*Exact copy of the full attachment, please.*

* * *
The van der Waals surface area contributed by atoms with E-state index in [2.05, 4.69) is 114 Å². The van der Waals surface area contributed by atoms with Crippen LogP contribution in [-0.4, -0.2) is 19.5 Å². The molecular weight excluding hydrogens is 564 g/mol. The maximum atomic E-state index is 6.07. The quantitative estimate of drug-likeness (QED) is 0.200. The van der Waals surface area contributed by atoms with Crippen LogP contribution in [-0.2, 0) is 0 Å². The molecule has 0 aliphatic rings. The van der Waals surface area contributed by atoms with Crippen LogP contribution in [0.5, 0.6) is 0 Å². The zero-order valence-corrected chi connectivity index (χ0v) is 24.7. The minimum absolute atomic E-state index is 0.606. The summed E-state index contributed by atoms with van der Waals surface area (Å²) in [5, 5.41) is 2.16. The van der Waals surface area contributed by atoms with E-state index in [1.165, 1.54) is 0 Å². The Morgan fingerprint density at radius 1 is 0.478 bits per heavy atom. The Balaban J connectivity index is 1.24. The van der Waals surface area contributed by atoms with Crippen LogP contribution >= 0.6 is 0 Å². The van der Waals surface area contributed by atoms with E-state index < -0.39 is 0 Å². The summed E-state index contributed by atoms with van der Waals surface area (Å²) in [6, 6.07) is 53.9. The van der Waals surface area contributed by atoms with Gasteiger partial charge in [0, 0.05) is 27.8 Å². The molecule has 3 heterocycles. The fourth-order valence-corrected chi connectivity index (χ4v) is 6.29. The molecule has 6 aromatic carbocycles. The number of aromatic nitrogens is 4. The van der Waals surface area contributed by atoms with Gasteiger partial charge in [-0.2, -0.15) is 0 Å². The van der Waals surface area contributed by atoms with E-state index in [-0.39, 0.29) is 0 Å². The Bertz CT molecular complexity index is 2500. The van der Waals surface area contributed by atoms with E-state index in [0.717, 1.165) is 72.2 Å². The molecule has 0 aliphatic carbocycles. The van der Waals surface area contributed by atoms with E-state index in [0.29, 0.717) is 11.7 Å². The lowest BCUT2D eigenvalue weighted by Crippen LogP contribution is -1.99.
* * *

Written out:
The van der Waals surface area contributed by atoms with E-state index in [2.05, 4.69) is 114 Å². The van der Waals surface area contributed by atoms with Crippen LogP contribution in [-0.4, -0.2) is 19.5 Å². The molecular weight excluding hydrogens is 564 g/mol. The maximum atomic E-state index is 6.07. The quantitative estimate of drug-likeness (QED) is 0.200. The van der Waals surface area contributed by atoms with Crippen LogP contribution in [-0.2, 0) is 0 Å². The molecule has 0 aliphatic rings. The van der Waals surface area contributed by atoms with Crippen LogP contribution in [0.5, 0.6) is 0 Å². The zero-order valence-corrected chi connectivity index (χ0v) is 24.7. The minimum absolute atomic E-state index is 0.606. The summed E-state index contributed by atoms with van der Waals surface area (Å²) in [5, 5.41) is 2.16. The van der Waals surface area contributed by atoms with E-state index in [1.165, 1.54) is 0 Å². The Morgan fingerprint density at radius 1 is 0.478 bits per heavy atom. The Balaban J connectivity index is 1.24. The van der Waals surface area contributed by atoms with Crippen LogP contribution >= 0.6 is 0 Å². The van der Waals surface area contributed by atoms with E-state index < -0.39 is 0 Å². The summed E-state index contributed by atoms with van der Waals surface area (Å²) in [6, 6.07) is 53.9. The van der Waals surface area contributed by atoms with Gasteiger partial charge in [0, 0.05) is 27.8 Å². The molecule has 3 heterocycles. The fourth-order valence-corrected chi connectivity index (χ4v) is 6.29. The molecule has 6 aromatic carbocycles. The number of aromatic nitrogens is 4. The van der Waals surface area contributed by atoms with Gasteiger partial charge in [-0.2, -0.15) is 0 Å². The van der Waals surface area contributed by atoms with E-state index in [-0.39, 0.29) is 0 Å². The Bertz CT molecular complexity index is 2500. The van der Waals surface area contributed by atoms with E-state index in [0.717, 1.165) is 72.2 Å². The molecule has 0 aliphatic carbocycles. The van der Waals surface area contributed by atoms with E-state index in [0.29, 0.717) is 11.7 Å². The lowest BCUT2D eigenvalue weighted by Crippen LogP contribution is -1.99.